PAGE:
The Centers for Disease Control and Prevention on Tuesday confirmed the first U.S. case of coronavirus, a respiratory infection first reported in the Chinese city of Wuhan that has killed at least six and made hundreds sick.
According to Nancy Messonnier, the CDC’s national immunization and respiratory disease director, the patient is a man in his 30s who is being treated in Snohomish County, Washington, north of Seattle.
The man reportedly traveled to the U.S. from Wuhan, a city of 11 million people. Officials believe the outbreak began in a seafood and poultry market in the city, but the agency said the man has no connection to the market.
The patient arrived in the U.S. on Jan. 15 without showing any symptoms but sought medical attention when he became sick on Jan. 19. The CDC confirmed the patient, an American resident, had coronavirus after testing him. He is currently in isolation at Providence Regional Medical Center in Everett, Washington, and is in “good condition.”
The agency has deployed a team to the state to help contain the virus, which they are still studying to determine how it spreads. While the risk to the public is still low, Messonnier said health officials “expect additional cases in the U.S. and globally.”
Washington State’s Department of Health said it is working with the CDC and the Snohomish Health District to identify people the man may have come into contact with so they can be monitored for “fever and respiratory symptoms.”
The CDC says symptoms of the virus may include fever, cough, and “difficulty breathing,” which could potentially lead to more severe respiratory illness. In Wuhan, there is a current outbreak of pneumonia, which was found to have been caused by coronavirus.
Janet Baseman, an epidemiology professor at the University of Washington, said pneumonia is a “common presentation” of SARS, a type of coronavirus that spread to over two dozen countries in 2003. A “severe respiratory and pneumonia outbreak” accompanied the spread of SARS that year.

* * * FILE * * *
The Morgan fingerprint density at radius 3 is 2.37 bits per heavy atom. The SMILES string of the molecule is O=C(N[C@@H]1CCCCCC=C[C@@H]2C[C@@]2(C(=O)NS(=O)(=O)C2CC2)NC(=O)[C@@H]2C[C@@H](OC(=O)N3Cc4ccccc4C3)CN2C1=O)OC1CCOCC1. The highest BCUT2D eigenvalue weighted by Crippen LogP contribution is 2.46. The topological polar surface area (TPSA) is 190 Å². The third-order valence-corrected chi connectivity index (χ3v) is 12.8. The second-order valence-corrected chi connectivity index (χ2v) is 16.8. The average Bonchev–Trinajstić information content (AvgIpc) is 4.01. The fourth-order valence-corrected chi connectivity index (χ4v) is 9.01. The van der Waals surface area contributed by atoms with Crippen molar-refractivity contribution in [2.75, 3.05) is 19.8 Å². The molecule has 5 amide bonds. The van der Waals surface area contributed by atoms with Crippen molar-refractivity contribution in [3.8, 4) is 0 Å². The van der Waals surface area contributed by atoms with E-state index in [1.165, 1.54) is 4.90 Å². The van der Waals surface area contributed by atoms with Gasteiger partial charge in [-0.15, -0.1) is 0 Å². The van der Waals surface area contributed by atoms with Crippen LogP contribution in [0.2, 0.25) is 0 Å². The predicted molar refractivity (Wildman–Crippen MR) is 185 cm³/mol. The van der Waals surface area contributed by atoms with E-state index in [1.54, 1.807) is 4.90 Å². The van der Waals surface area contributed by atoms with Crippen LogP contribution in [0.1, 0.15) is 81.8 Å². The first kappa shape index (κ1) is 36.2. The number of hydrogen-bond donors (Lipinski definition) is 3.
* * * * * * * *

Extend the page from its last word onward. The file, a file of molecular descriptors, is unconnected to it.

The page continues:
“That tipped the authorities off that they should be testing these people,” she said.
The professor, a Washington resident, said she is not worried about a single case in her state.
“If you are not going to be in an airport or airplane, nothing to worry about,” she said. “I don’t feel anyone should be frightened.”
But for those traveling, Baseman recommended taking extra “precautions" like washing hands, using disinfectant wipes, and “stepping up general hygiene.”
Hartsfield-Jackson Atlanta International Airport and Chicago’s O’Hare International Airport will reportedly begin screening for coronavirus this week, the CDC said.
Screenings have already begun at San Francisco International Airport, Los Angeles International Airport, and John F. Kennedy International Airport in New York.
Correction: In an earlier version of this article, we wrote that pneumonia was a “common presentation” of coronaviruses. We regret the error.